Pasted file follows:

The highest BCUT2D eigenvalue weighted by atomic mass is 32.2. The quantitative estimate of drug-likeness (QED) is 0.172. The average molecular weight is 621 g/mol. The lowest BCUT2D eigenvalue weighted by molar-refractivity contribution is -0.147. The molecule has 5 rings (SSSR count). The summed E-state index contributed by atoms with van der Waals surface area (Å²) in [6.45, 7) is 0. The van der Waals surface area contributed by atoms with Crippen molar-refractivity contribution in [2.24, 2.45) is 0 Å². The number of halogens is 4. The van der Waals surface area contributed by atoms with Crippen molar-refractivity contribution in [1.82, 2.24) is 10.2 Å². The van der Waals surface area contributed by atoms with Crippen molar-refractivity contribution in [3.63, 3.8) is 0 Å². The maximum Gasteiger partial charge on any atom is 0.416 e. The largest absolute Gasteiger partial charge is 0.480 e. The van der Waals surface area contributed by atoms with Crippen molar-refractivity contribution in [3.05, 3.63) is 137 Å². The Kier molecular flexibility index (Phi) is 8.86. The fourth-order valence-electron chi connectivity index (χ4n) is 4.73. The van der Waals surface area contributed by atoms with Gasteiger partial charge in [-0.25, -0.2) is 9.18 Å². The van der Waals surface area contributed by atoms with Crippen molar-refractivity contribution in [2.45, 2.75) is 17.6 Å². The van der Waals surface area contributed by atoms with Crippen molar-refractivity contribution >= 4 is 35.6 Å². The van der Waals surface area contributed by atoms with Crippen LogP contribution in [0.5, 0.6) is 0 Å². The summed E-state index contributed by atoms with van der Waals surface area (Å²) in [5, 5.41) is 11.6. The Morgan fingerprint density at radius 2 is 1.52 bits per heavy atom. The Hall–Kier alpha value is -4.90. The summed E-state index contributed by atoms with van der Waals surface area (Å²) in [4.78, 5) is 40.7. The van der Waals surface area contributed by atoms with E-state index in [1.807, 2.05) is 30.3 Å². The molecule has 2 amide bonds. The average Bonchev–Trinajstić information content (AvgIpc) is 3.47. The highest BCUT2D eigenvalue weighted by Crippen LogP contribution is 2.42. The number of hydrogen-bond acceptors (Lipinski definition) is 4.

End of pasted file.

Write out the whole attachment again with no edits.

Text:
The highest BCUT2D eigenvalue weighted by atomic mass is 32.2. The quantitative estimate of drug-likeness (QED) is 0.172. The average molecular weight is 621 g/mol. The lowest BCUT2D eigenvalue weighted by molar-refractivity contribution is -0.147. The molecule has 5 rings (SSSR count). The summed E-state index contributed by atoms with van der Waals surface area (Å²) in [6.45, 7) is 0. The van der Waals surface area contributed by atoms with Crippen molar-refractivity contribution in [2.24, 2.45) is 0 Å². The number of halogens is 4. The van der Waals surface area contributed by atoms with Crippen molar-refractivity contribution in [1.82, 2.24) is 10.2 Å². The van der Waals surface area contributed by atoms with Crippen molar-refractivity contribution in [3.63, 3.8) is 0 Å². The maximum Gasteiger partial charge on any atom is 0.416 e. The largest absolute Gasteiger partial charge is 0.480 e. The van der Waals surface area contributed by atoms with Crippen molar-refractivity contribution in [3.05, 3.63) is 137 Å². The Kier molecular flexibility index (Phi) is 8.86. The fourth-order valence-electron chi connectivity index (χ4n) is 4.73. The van der Waals surface area contributed by atoms with Gasteiger partial charge in [-0.25, -0.2) is 9.18 Å². The van der Waals surface area contributed by atoms with Crippen molar-refractivity contribution in [2.45, 2.75) is 17.6 Å². The van der Waals surface area contributed by atoms with Crippen molar-refractivity contribution >= 4 is 35.6 Å². The van der Waals surface area contributed by atoms with Crippen LogP contribution in [0.5, 0.6) is 0 Å². The summed E-state index contributed by atoms with van der Waals surface area (Å²) in [5, 5.41) is 11.6. The Morgan fingerprint density at radius 2 is 1.52 bits per heavy atom. The Hall–Kier alpha value is -4.90. The summed E-state index contributed by atoms with van der Waals surface area (Å²) in [4.78, 5) is 40.7. The van der Waals surface area contributed by atoms with E-state index in [1.807, 2.05) is 30.3 Å². The molecule has 2 amide bonds. The average Bonchev–Trinajstić information content (AvgIpc) is 3.47. The highest BCUT2D eigenvalue weighted by Crippen LogP contribution is 2.42. The number of hydrogen-bond acceptors (Lipinski definition) is 4.